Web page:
Think about it as the cost of capital: the higher it goes, the higher the return on investment must be. The thematic silliness of the decade following the Great Financial Crisis seems to be drawing to a close. I hope we can say a goodbye to all that accompanied this time: billion-dollar valuation companies without revenue, crypto thingamabobs, Modern Monetary Theory, meme stocks, negative interest rates, and nosebleed stock and bond valuations. It will make for a more sustainable and profitable future.
May you and yours have a healthy, happy, and prosperous new year.
1 Federal Funds Target Rate Upper Bound from December 31, 2021, through December 31, 2022.
2 Data via Bloomberg.
3 Data via Bloomberg.
4 A generic portfolio that is constructed using 60% MSCI All Country World Index and 40% Bloomberg Barclays Aggregate Bond Index. Data via Bloomberg.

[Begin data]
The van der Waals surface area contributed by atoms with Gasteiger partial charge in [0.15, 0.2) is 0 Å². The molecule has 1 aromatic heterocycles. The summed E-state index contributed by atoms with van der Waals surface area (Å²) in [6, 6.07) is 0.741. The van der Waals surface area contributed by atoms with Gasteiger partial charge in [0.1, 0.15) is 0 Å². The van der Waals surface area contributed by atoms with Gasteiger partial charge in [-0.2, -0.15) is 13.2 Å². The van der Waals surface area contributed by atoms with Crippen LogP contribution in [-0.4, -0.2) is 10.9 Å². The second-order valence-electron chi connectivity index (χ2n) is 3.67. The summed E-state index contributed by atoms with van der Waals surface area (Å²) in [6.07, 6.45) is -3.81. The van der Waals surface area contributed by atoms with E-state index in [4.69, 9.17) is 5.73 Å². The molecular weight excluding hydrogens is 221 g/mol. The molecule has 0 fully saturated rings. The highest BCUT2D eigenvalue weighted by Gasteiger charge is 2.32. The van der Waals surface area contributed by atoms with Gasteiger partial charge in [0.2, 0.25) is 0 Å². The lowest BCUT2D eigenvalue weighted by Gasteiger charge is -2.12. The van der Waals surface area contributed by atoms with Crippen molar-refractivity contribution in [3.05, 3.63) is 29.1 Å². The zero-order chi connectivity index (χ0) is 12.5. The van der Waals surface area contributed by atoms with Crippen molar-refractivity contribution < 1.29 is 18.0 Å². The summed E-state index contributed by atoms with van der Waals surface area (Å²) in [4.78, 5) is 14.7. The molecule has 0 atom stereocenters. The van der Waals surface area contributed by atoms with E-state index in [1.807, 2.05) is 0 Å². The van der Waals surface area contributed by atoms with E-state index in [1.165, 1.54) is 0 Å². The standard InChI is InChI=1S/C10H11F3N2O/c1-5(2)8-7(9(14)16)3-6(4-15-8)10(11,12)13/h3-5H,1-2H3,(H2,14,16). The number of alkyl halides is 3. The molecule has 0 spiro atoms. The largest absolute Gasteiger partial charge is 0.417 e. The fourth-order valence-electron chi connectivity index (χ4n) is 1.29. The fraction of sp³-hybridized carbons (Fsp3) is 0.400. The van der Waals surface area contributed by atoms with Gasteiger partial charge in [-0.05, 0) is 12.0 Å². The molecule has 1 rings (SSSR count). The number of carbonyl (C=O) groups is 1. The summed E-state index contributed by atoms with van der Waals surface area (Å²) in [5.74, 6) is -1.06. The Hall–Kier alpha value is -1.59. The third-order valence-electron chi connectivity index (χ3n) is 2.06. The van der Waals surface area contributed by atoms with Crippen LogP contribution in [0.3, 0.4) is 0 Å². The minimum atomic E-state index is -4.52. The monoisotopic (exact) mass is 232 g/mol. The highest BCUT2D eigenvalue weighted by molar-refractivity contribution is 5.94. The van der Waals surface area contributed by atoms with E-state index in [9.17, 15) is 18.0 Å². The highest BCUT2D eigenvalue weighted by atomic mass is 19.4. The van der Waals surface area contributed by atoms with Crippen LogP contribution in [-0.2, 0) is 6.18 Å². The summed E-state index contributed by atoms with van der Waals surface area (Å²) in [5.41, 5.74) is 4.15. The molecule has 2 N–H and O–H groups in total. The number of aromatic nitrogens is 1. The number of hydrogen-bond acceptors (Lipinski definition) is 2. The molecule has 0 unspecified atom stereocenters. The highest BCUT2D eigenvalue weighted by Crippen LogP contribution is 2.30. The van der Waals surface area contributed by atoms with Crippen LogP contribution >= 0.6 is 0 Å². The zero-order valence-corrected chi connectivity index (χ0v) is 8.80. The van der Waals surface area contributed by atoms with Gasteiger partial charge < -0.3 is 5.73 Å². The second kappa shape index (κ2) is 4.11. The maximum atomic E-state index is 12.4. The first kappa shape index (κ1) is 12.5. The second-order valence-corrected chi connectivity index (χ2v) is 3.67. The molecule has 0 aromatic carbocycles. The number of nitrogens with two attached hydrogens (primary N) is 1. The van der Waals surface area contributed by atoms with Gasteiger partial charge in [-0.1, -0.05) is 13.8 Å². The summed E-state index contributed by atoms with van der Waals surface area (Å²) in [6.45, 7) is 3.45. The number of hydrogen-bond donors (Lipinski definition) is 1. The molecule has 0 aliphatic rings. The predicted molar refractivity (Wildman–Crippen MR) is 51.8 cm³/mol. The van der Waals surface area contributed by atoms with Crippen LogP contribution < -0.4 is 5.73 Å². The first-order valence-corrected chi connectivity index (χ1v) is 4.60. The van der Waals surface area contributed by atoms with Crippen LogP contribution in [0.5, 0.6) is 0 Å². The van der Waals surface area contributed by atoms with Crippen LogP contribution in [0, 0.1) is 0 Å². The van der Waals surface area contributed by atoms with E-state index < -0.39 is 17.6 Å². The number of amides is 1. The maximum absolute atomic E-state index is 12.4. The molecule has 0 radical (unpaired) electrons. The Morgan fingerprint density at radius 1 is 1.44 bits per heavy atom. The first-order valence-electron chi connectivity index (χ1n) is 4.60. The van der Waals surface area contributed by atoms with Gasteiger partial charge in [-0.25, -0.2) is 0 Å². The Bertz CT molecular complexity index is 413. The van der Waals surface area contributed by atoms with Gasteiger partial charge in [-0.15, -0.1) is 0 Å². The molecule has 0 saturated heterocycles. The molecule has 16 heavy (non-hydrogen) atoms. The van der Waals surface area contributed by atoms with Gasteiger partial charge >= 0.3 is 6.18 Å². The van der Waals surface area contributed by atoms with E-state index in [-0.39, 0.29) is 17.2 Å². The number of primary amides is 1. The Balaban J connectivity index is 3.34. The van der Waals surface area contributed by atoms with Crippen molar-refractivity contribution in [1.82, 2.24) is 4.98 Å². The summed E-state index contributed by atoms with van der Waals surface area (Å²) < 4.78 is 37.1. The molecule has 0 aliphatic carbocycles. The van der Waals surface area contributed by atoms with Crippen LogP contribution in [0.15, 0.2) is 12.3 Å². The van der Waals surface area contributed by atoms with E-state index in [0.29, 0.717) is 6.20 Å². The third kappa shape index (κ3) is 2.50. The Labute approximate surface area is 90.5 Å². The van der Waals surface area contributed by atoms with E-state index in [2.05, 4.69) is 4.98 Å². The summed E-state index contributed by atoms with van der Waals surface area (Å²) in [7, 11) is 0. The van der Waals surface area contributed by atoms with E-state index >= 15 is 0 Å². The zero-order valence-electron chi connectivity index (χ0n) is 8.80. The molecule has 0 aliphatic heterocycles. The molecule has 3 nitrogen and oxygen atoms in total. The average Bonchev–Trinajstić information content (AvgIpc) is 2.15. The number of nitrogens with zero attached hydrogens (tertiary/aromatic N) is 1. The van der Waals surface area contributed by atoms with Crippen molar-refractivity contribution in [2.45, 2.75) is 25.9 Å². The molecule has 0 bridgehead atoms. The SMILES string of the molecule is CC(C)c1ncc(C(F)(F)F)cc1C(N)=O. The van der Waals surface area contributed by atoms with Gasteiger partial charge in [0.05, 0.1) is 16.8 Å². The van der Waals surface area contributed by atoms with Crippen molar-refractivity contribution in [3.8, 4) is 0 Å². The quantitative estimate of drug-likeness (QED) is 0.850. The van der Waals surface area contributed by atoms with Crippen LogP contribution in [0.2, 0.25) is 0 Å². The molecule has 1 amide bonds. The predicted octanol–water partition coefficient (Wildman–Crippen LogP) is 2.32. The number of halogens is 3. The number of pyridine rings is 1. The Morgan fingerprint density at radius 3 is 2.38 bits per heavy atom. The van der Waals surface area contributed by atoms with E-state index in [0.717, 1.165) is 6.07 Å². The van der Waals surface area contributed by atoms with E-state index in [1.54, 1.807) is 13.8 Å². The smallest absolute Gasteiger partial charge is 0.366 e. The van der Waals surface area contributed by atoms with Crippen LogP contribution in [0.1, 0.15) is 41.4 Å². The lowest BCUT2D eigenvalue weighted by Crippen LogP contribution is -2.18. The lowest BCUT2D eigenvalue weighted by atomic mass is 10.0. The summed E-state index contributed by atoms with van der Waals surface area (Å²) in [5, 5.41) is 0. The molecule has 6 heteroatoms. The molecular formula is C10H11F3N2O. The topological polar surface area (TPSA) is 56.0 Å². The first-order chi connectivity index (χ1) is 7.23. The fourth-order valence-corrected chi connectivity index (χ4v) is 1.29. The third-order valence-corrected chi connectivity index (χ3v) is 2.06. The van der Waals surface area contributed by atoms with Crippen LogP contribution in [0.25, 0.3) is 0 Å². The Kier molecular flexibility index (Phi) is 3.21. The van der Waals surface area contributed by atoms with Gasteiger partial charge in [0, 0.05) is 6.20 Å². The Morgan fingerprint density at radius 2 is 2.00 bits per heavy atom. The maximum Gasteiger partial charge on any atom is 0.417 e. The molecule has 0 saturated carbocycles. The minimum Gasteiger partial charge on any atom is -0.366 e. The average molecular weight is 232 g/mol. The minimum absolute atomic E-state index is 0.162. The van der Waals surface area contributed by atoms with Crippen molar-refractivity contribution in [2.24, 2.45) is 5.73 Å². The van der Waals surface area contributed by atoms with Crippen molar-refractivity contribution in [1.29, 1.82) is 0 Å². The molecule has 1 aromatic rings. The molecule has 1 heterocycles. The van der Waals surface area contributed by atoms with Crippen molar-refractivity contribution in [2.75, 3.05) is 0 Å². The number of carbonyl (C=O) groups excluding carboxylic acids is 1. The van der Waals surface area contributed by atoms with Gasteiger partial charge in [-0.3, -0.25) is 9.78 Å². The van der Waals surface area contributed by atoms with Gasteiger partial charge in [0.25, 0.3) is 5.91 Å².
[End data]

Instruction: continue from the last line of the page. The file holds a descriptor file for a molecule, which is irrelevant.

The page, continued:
5 Bloomberg. Fiduciary Trust Company. S&P 500 Real Earnings Yield is the Index’s trailing 12-month earnings per share divided by the index’s price level minus the trailing 12-month inflation rate based on the Headline CPI Index. Statistics are based on daily data from January 1, 1954 through December 27, 2022.
6 Federal Funds via Bloomberg.
7 Defaults on U.S. Junk loans expected to climb as rate rises squeeze earnings, Financial Times, December 13, 2022.
8 Capitalization rate refers to the net income a property is expected to generate divided by the property value.